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Why Mtwara violence is beyond gas pipeline

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By The Citizen Reporters

Posted  Thursday, May 23   2013 at  21:01

In Summary

Tension appeared to be rising steadily in Mtwara town as stakeholders tried to put together a solution that would be acceptable to all.

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Former Secretary-General of the East African Community Ambassador Juma Mwapachu argued that it appeared that the government was not communicating well with Mtwara people. “It should open a broad-based discussion with opinion leaders and civil society to identify the source of the conflict,” he added.

Reported by Samuel Kamndaya in Dodoma, Abdallah Bakari in Mtwara and Katare Mbashiru, Anuciatha Lucas and Veneranda Sumila in Dar es Salaam

 

 

Mtwara Special Seats MP Fatma Mikidadi claimed that most of the protesters were from a neighbouring country. “When they march in the streets, they chant in a language from a neighbouring country and they mention the names of leaders of that country,” Ms Mikidadi said. “This issue must be investigated.”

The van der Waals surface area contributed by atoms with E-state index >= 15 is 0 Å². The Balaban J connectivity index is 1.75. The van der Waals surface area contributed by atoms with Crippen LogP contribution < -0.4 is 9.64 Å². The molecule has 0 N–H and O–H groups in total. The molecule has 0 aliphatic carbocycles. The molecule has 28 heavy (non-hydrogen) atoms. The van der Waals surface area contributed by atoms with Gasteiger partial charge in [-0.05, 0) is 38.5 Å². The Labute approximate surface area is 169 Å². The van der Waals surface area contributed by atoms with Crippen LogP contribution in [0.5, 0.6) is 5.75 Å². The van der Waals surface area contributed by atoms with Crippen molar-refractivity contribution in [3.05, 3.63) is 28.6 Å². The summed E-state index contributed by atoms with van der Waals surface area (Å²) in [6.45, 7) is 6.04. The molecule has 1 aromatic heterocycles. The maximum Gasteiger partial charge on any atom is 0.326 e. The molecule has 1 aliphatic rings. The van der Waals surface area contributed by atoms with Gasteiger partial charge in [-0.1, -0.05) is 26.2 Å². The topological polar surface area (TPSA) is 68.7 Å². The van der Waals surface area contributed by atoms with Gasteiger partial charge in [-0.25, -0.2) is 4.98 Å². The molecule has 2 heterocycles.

Mr Joseph Selasini (Rombo-Chadema) said it was imperative that the forces behind the violence be established: “We need to be told whether it is a political party, a civil society organisation or some foreign influences….let us be told who is it that does not wish this country well because, at the end of the day, we all need peace….it is an open secret that those behind these riots are out to divide Tanzania.”

According to Minister for Energy and Minerals Sospeter Muhongo, electricity will be generated via four generators--two with a capacity to generate 300mw each, and two to generate 150mw and 240mw.

By 2015, the plant should be generating 2,785mw--ending Tanzania’s power blues once and for all.

(Reported by Samuel Kamndaya in Dodoma, Abdallah Bakari in Mtwara and Katare Mbashiru, Anuciatha Lucas and Veneranda Sumila in Dar)

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